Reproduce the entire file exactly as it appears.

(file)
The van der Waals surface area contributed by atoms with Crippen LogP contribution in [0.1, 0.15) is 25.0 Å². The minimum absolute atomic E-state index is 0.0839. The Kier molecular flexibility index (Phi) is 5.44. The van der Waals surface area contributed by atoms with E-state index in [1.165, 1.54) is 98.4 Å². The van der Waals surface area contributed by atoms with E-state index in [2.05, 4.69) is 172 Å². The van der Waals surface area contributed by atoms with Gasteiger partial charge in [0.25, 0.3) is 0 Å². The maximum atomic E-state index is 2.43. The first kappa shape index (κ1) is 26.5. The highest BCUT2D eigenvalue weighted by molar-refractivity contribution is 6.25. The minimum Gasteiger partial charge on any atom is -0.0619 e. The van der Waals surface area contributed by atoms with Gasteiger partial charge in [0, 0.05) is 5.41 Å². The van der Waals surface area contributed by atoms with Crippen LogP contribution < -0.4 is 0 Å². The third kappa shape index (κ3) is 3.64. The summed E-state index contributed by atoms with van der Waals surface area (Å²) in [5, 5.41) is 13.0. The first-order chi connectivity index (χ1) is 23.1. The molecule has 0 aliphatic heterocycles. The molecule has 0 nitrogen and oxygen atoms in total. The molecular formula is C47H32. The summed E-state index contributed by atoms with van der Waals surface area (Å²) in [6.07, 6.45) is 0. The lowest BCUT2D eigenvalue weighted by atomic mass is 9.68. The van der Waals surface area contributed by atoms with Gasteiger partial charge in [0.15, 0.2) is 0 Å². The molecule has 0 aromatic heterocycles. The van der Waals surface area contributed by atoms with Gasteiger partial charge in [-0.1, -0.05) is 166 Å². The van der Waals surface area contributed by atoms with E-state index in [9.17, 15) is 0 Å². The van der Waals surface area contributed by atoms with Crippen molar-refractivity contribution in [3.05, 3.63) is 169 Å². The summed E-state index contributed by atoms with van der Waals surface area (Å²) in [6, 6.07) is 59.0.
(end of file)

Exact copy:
The van der Waals surface area contributed by atoms with Crippen LogP contribution in [0.1, 0.15) is 25.0 Å². The minimum absolute atomic E-state index is 0.0839. The Kier molecular flexibility index (Phi) is 5.44. The van der Waals surface area contributed by atoms with E-state index in [1.165, 1.54) is 98.4 Å². The van der Waals surface area contributed by atoms with E-state index in [2.05, 4.69) is 172 Å². The van der Waals surface area contributed by atoms with Gasteiger partial charge in [0.25, 0.3) is 0 Å². The maximum atomic E-state index is 2.43. The first kappa shape index (κ1) is 26.5. The highest BCUT2D eigenvalue weighted by molar-refractivity contribution is 6.25. The minimum Gasteiger partial charge on any atom is -0.0619 e. The van der Waals surface area contributed by atoms with Gasteiger partial charge in [0, 0.05) is 5.41 Å². The van der Waals surface area contributed by atoms with Crippen LogP contribution < -0.4 is 0 Å². The third kappa shape index (κ3) is 3.64. The summed E-state index contributed by atoms with van der Waals surface area (Å²) in [5, 5.41) is 13.0. The first-order chi connectivity index (χ1) is 23.1. The molecule has 0 aliphatic heterocycles. The molecule has 0 nitrogen and oxygen atoms in total. The molecular formula is C47H32. The summed E-state index contributed by atoms with van der Waals surface area (Å²) in [6.07, 6.45) is 0. The lowest BCUT2D eigenvalue weighted by atomic mass is 9.68. The van der Waals surface area contributed by atoms with Gasteiger partial charge in [0.15, 0.2) is 0 Å². The molecule has 0 aromatic heterocycles. The van der Waals surface area contributed by atoms with Gasteiger partial charge in [-0.1, -0.05) is 166 Å². The van der Waals surface area contributed by atoms with E-state index in [9.17, 15) is 0 Å². The van der Waals surface area contributed by atoms with Crippen molar-refractivity contribution in [3.05, 3.63) is 169 Å². The summed E-state index contributed by atoms with van der Waals surface area (Å²) in [6, 6.07) is 59.0.